A buildup in network menaces has prompted Cisco Systems Inc. to wage an all-out war by developing a new program that the company said will do more to protect computer networks than intrusion detection systems and firewalls.
John Chambers, president and CEO of Cisco, outlined the company’s latest strategy last month. Called the Cisco Network Admissions Control (NAC) program, Chambers said the idea is to prevent incidents like the recent Blaster and Slammer worms by scanning devices when they attempt to connect to a corporate network.
Developed in conjunction with antivirus vendors Network Associates Inc., Symantec Corp. and Trend Micro Inc., Cisco said the initiative will tackle the risks posed by mobile and remote workers who connect to corporate networks.
The NAC essentially detects non-compliant devices – those that may harbour viruses – and denies network access or quarantines the device until the network administrator can correct the problem. According to Charles Giancarlo, a senior vice-president with Cisco, the NAC’s underlying technology – Trust Agent – is installed on laptops, home PCs and mobile devices that connect to corporate networks. Trust Agent determines certain levels of security, such as whether a device has been recently patched or has the latest virus recognition files.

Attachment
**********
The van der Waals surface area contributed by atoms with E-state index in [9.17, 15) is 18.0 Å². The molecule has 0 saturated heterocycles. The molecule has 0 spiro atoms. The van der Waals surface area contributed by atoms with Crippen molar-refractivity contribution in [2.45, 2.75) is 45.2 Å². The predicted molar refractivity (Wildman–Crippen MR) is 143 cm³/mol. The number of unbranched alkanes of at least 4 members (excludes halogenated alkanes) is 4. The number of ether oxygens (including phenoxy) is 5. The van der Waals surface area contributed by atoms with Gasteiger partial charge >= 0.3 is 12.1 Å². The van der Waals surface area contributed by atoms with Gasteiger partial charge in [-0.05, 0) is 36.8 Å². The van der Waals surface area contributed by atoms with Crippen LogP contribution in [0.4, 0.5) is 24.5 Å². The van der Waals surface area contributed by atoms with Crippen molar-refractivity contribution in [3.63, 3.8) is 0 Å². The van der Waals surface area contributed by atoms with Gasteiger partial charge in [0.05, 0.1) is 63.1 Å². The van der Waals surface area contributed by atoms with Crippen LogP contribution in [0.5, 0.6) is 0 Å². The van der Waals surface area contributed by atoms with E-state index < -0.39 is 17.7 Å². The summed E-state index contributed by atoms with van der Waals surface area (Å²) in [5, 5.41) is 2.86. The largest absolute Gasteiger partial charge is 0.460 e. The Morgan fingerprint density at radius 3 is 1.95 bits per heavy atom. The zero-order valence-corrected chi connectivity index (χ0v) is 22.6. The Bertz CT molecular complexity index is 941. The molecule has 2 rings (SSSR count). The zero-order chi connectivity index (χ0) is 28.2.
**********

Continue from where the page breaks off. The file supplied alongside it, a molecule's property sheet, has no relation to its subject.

“The explosion of wireless, mobile devices and pagers has made the corporation much more vulnerable to attack,” said George Samenuk, CEO of Network Associates.
“We need automated and proactive solutions that can defend against threats like viruses immediately when they occur,” Chambers said.
Network Associates, Symantec and Trend Micro have licensed the Trust Agent software from Cisco and will be integrating it into their own software clients, Cisco said.
For investment firms like New York-based Morgan Stanley Individual Investor Group, keeping assets and strategic information safe is a critical task. According to Lance Braunstein, chief information security officer with the financial services firm, Cisco’s strategy will essentially enable Morgan Stanley to apply consistent security policies to machines that access the company’s network.
The program marks a shift in tactics for addressing threats, according to Chris Christiansen, an analyst at Framingham, Mass.-based IDC. “There’s a recognition that the network is the true destination of the attack and that routers and switches need to have the ability to protect the network,” Christiansen said.
Cisco expects the first NAC rollout by mid-next year, but said it plans to roll out the program in-house now.